Why Does My Vagina Smell Like Garbage?

Your vulva and labia are home to bacteria that keep everything healthy and working right. Your unique bacterial makeup produces a specific smell that can be described as musky, earthy, or yeasty.

But sometimes that balance gets out of whack. Your vulva can begin to smell like garbage, fish, bleach, or metal pennies if you’re on your period.


A healthy vagina has a unique signature aroma. It’s different for every lady, and it changes with sweating, exercise, menstruation, pheromones (which increase sex appeal) and other factors. It’s a sign of a good, working body!

Sweat has a natural odor, and when it mixes with your normal vaginal fluids, it creates a heady aroma that’s slightly rancid. This is completely normal and not something to be worried about. However, if this smell persists, or is paired with other symptoms, talk to your doctor.

Sometimes, the odor in the crotch is caused by a yeast infection. Yeast infections are usually easy to cure with antibiotics, but the bad odor can make life down there feel uncomfortable and gross.

A fishy, rotten or garbage-like odor is another warning sign that you may have an infection like bacterial vaginosis or chlamydia. Aside from an unpleasant odor, other symptoms of these infections include pain while peeing, vaginal discharge that is thick and yellow or grayish, and bleeding between periods or after sex.

Some odors are temporary and can be remedied with a little self-care, such as limiting tight clothing or going commando, washing with soap formulated for sensitive skin and using a feminine rinse. Others are more serious, such as a foul, sulfur-like odor that could indicate an untreated fungal infection or other conditions that should be treated by your healthcare provider.

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Everybody’s vulva is home to billions of bacteria that keep the area clean and healthy. They also emit a slightly sour smell, which is completely normal. But if you ever notice a strong, unfamiliar odor down there that resembles fish, garbage, or rotten bread, it’s a sign that something is wrong.

Odor changes are usually temporary and can be caused by hormonal fluctuations (especially during the menstrual cycle) or diet. If you notice a change in your vaginal odor that lasts for more than a day, it’s best to visit your GYN and get checked out.

It’s possible that an infection like bacterial vaginosis or Trichomonas vaginalis may be the cause of your unpleasant odor. These infections can be difficult to treat on your own, so you’ll need antibiotics from a doctor.

To prevent a stinky vulva, practice good hygiene, wear cotton underwear, and wash often with mild soap and water. Avoid perfumed sprays and douches, which can throw off the pH balance in your vulva. Drink plenty of water to stay hydrated, as this can help keep your vulva and reproductive organs healthy. Yogurt, kefir, and other probiotic-rich foods are also good for your vulva because they contain bacteria that help keep the area healthy.

Forgotten Tampons

The smell of your tampon can be offputting, but you shouldn’t let it deter you from using feminine hygiene products. That said, you should always change your tampon often, especially on heavy-flow days, to keep it from absorbing odor-causing bacteria and getting stuck in the vagina.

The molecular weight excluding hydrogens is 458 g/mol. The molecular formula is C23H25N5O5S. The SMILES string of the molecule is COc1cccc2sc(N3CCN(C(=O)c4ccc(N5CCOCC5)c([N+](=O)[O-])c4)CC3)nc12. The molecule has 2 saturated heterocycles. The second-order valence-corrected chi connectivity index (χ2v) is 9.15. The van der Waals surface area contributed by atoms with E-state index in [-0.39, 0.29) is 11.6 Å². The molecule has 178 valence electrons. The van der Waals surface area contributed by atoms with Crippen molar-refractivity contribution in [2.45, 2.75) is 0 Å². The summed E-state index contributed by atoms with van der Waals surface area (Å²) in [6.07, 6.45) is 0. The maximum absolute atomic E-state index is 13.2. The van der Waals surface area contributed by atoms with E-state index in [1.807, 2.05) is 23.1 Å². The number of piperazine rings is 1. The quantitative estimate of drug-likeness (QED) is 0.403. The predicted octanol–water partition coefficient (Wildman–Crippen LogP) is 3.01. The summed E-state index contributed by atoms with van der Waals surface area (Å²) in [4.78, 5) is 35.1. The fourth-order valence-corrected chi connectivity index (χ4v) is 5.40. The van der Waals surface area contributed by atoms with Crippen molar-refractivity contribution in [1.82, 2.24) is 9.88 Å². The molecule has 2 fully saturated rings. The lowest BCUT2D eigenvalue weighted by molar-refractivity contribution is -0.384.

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It’s important to note that you cannot actually lose a tampon inside your body, though it may feel like it’s gone missing. If you put in a new tampon and forget to remove the old one, it can be pushed up higher in your vagina canal where it’s out of sight and out of mind, and can cause a “rotten” odor when it goes unnoticed.

Infections like bacterial vaginosis (BV), which can lead to an overgrowth of bacteria and upset the pH balance in your vagina, are also known to cause an unpleasant or strong odor. Other symptoms of BV include foul-smelling vaginal discharge and irritation. Trichomonas vaginalis, a sexually transmitted infection that can be caused by a protozoan parasite, can also cause a smelly odor in the vulva.

Sometimes objects get stuck inside the vagina, such as a piece of string from a lost tampon or a condom that’s split open and left behind. These objects can cause discomfort and infections if they’re not removed, as well as rare cases of Toxic Shock Syndrome. To check for a stuck object, sit on the toilet and place your legs apart, then try feeling in there with two fingers and making circular or back-and-forth movements to see if you can feel something.

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Vaginal odor is normal, even for healthy women. It varies from sweet to musky to metallic based on where you are in your menstrual cycle, whether or not you recently had sex, what you ate, and more. It’s not supposed to smell like perfume or flowers, but instead should have its own distinct scent that’s a combination of musky milk and yeasty bread (think sourdough).

If your vagina has an unpleasant odor, it can be a sign of an infection, a fungal imbalance in the ecosystem, or something else that needs medical attention. A sour or tangy smell may indicate you have a bacterial infection, while a foul-smelling discharge could be due to unprotected sex or a sexually transmitted disease such as gonorrhea, which can cause itching in the vagina, painful peeing, vaginal bleeding between periods, and an abnormal amount of white or yellowish discharge.

Eating foods such as spicy, garlicky, or smoked meats can also affect the vulva’s pH levels, leading to a change in the odor. In addition, washing the outside of the vulva too often with soap can disrupt its acidic, bacteria-laden environment. For best results, wash with warm water in the shower that gets into all of those nooks and crannies.

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